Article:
4. In order to understand the argument of Mr. Shethna, it is necessary to refer the judgment of the Supreme Court in Rishbud's case, AIR 1955 SC 196 wherein their Lordships examined and considered in details all the provisions of Section 5A of the Act. The relevant observations are as under:

'To appreciate that policy it is relevant to observe that under the Code of Criminal Procedure most of the offences relating to public servants as such, are non-cognizable. A cursory perusal of Schedule II of the Criminal Procedure Code discloses that almost all the offences which may be alleged to have been committed by a public servant, fall within two chapters, Chapter IX 'offences by or relating to public servants', and Chapter 11 'offences against public justice' and that each one of them is non-cognizable, (Vide entries in Schedule II under Sections 161 to 169, 217 to 233, 225-A as also 128 and 129).

The underlying policy in making these offences by public servants non-cognizable appears to be that public servants who have to discharge their functions -- often enough in difficult circumstances--should not be exposed to the harassment of investigation against them on information levelled, possibly, by persons affected by their; official acts, unless a Magistrate is satisfied that an investigation is called for, and on such satisfaction authorises the same. This is meant to ensure the diligent discharge of their official functions by public servants, without fear or favour.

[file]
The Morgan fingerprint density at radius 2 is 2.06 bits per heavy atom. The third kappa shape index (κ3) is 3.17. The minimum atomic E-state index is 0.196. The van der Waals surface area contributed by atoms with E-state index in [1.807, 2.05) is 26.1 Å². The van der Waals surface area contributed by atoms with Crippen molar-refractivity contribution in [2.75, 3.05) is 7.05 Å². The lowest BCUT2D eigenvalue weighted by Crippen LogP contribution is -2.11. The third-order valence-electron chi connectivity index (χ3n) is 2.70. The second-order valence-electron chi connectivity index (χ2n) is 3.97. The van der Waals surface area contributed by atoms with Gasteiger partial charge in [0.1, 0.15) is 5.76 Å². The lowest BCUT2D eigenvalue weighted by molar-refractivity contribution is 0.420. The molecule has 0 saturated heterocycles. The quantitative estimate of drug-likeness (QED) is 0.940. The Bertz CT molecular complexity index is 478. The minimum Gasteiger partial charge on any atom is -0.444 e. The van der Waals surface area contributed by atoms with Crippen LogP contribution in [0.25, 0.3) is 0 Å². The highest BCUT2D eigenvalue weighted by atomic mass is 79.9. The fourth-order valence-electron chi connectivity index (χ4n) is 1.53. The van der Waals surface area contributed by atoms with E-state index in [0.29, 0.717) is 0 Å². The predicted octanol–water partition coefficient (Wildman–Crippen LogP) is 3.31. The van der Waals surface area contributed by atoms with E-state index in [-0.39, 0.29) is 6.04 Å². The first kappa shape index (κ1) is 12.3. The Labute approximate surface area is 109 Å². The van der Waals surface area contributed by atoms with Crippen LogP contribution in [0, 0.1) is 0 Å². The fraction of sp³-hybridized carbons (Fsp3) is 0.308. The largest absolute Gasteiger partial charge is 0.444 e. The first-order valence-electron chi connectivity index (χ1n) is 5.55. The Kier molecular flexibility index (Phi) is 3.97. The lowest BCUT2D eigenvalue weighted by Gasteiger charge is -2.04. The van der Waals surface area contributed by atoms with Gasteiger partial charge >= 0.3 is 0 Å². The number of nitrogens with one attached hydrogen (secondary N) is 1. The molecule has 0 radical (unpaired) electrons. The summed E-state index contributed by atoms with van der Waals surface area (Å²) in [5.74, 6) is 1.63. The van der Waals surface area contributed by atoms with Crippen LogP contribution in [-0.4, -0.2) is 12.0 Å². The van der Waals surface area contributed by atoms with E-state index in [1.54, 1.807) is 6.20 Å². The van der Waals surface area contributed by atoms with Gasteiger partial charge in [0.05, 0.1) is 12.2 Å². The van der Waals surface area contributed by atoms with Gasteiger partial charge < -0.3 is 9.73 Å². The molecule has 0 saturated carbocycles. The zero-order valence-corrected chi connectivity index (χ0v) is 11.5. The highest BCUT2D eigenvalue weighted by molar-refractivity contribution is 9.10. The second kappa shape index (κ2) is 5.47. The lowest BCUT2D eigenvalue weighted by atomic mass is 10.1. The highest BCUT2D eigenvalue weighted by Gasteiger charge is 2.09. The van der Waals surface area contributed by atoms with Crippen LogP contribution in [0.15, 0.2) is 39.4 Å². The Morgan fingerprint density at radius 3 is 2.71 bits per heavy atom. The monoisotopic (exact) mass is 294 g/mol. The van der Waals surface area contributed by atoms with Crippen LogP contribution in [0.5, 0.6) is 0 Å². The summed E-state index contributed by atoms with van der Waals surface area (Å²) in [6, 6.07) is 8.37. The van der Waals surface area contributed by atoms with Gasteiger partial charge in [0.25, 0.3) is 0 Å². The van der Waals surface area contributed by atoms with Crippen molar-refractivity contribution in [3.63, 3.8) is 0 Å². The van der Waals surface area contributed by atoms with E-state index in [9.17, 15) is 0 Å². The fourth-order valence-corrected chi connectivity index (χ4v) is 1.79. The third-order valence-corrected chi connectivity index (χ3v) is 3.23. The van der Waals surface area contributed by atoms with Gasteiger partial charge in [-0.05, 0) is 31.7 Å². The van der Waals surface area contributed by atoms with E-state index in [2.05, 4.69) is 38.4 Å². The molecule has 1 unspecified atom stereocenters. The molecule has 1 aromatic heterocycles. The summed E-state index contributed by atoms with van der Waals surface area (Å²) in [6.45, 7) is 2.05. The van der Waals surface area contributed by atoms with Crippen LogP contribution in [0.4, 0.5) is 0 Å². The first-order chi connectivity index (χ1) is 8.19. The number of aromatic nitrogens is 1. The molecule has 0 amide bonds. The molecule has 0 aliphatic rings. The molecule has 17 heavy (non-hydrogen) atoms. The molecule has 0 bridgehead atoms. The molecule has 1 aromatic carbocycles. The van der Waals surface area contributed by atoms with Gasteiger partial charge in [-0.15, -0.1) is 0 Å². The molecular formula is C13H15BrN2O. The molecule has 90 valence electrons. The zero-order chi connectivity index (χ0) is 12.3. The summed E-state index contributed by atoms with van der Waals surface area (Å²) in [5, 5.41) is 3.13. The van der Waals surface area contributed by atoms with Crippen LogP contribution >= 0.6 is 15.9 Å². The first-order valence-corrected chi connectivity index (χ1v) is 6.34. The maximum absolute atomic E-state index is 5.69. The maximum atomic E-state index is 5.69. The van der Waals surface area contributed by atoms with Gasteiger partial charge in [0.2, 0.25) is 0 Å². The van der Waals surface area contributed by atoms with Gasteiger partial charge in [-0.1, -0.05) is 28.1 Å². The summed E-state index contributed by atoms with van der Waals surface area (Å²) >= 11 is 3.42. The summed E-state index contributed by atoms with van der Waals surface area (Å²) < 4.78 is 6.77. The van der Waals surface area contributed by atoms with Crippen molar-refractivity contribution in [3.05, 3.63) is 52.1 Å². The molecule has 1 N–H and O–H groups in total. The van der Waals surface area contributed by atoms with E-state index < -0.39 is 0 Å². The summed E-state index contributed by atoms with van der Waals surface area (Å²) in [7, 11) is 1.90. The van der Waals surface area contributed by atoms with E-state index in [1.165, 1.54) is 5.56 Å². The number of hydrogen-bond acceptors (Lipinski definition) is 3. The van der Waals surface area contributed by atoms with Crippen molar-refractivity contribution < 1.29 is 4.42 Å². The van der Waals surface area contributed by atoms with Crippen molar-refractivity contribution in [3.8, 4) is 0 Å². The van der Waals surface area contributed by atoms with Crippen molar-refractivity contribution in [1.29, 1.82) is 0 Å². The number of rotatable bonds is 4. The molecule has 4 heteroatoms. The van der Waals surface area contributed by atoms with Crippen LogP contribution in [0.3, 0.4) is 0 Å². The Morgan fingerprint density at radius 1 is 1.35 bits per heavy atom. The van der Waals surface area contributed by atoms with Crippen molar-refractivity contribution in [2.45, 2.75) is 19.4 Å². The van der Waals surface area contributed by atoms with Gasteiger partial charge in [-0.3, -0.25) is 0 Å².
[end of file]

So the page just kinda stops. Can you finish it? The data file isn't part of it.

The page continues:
When, therefore, the Legislature thought fit to remove the protection from the public servants, in so far as it relates to the investigation of the offences of corruption comprised in the Act, by making them cognizable, it may be presumed that it was considered necessary to provide a substituted safeguard from undue harassment by requiring that the investigation is to be conducted normally by a Police Officer of a designated high rank. Having regard therefore to the peremptory language of Sub-section (4) of Section 5 of the Act as well as to the policy apparently underlying it, it is reasonably clear that the said provision must be taken to be mandatory.'

In case of AIR 1959 SC 707, the Supreme Court observed as under:--

'While In the case of an officer of assured status and rank, the legislature was prepared to believe them implicitly, it prescribed an additional guarantee in the case of police officers below that rank, namely, the previous order of ,a Presidency Magistrate or a Magistrate of the First Class, as the case may be. The Magistrate's status gives assurance to the bona fides of the investigation. In such circumstances, it is self-evident that a Magistrate cannot surrender his discretion to a police officer but must exercise it having regard to the relevant material made available to him at that stage.'

The decisions in Naginlal's case, 2 Guj LR 664= (1962 (1) Cri LJ 142) and in Criminal Appeal No. 200 of 1961 (Guj) also emphasise the same propositions.

5. Thus it is clear that the provisions of Section 5A are mandatory and they lay down that no offences under Sections 161, 165 and 165-A of the Indian Penal Code and Section 5A of the Prevention of Corruption Act be investigated by a police officer below the designated rank unless a permission to investigate is obtained from the Magistrate. It is also evident from the observations made in the aforesaid authorities that the Magistrate before he grants the sanction has to apply his mind and come to a conclusion that a prima facie case is made out against the accused and that there are circumstances in the case which satisfy him that there is a case wherein he should grant permission to the officer below the designated rank to investigate the case.